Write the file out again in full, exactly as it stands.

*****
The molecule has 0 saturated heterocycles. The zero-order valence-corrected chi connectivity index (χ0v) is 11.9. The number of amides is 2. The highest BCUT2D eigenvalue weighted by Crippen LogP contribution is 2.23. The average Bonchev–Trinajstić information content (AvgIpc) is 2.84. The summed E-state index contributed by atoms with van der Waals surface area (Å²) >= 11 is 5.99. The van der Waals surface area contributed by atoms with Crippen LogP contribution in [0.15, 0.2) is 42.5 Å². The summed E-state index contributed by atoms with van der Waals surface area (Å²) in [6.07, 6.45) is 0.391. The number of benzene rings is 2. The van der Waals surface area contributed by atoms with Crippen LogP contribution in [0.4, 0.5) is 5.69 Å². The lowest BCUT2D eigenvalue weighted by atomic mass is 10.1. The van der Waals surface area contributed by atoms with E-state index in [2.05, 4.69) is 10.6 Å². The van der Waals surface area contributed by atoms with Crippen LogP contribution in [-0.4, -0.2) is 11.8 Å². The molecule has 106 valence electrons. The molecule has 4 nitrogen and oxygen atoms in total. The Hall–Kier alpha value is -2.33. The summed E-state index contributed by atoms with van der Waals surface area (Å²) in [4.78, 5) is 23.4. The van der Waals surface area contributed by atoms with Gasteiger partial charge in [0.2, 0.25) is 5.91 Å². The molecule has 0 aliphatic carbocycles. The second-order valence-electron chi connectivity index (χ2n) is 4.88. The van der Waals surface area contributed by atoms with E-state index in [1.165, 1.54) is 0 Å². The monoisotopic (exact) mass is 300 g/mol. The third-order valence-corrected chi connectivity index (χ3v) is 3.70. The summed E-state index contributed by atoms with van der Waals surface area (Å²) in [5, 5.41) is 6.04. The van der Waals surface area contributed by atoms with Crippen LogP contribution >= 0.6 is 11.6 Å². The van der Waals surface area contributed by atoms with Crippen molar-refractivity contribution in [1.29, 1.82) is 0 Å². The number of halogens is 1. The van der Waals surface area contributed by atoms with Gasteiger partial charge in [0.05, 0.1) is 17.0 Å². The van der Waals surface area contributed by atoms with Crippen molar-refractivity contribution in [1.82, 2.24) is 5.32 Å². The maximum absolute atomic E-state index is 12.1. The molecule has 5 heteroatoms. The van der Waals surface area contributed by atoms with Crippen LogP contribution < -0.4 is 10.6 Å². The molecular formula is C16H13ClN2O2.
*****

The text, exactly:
The molecule has 0 saturated heterocycles. The zero-order valence-corrected chi connectivity index (χ0v) is 11.9. The number of amides is 2. The highest BCUT2D eigenvalue weighted by Crippen LogP contribution is 2.23. The average Bonchev–Trinajstić information content (AvgIpc) is 2.84. The summed E-state index contributed by atoms with van der Waals surface area (Å²) >= 11 is 5.99. The van der Waals surface area contributed by atoms with Crippen LogP contribution in [0.15, 0.2) is 42.5 Å². The summed E-state index contributed by atoms with van der Waals surface area (Å²) in [6.07, 6.45) is 0.391. The number of benzene rings is 2. The van der Waals surface area contributed by atoms with Crippen LogP contribution in [0.4, 0.5) is 5.69 Å². The lowest BCUT2D eigenvalue weighted by atomic mass is 10.1. The van der Waals surface area contributed by atoms with E-state index in [2.05, 4.69) is 10.6 Å². The van der Waals surface area contributed by atoms with Crippen LogP contribution in [-0.4, -0.2) is 11.8 Å². The molecule has 106 valence electrons. The molecule has 4 nitrogen and oxygen atoms in total. The Hall–Kier alpha value is -2.33. The summed E-state index contributed by atoms with van der Waals surface area (Å²) in [4.78, 5) is 23.4. The van der Waals surface area contributed by atoms with Gasteiger partial charge in [0.2, 0.25) is 5.91 Å². The molecule has 0 aliphatic carbocycles. The second-order valence-electron chi connectivity index (χ2n) is 4.88. The van der Waals surface area contributed by atoms with E-state index in [1.165, 1.54) is 0 Å². The monoisotopic (exact) mass is 300 g/mol. The third-order valence-corrected chi connectivity index (χ3v) is 3.70. The summed E-state index contributed by atoms with van der Waals surface area (Å²) in [5, 5.41) is 6.04. The van der Waals surface area contributed by atoms with Crippen LogP contribution >= 0.6 is 11.6 Å². The van der Waals surface area contributed by atoms with Crippen molar-refractivity contribution in [1.29, 1.82) is 0 Å². The number of halogens is 1. The van der Waals surface area contributed by atoms with Gasteiger partial charge in [0.05, 0.1) is 17.0 Å². The van der Waals surface area contributed by atoms with Crippen molar-refractivity contribution in [1.82, 2.24) is 5.32 Å². The maximum absolute atomic E-state index is 12.1. The molecule has 5 heteroatoms. The van der Waals surface area contributed by atoms with Crippen LogP contribution < -0.4 is 10.6 Å². The molecular formula is C16H13ClN2O2.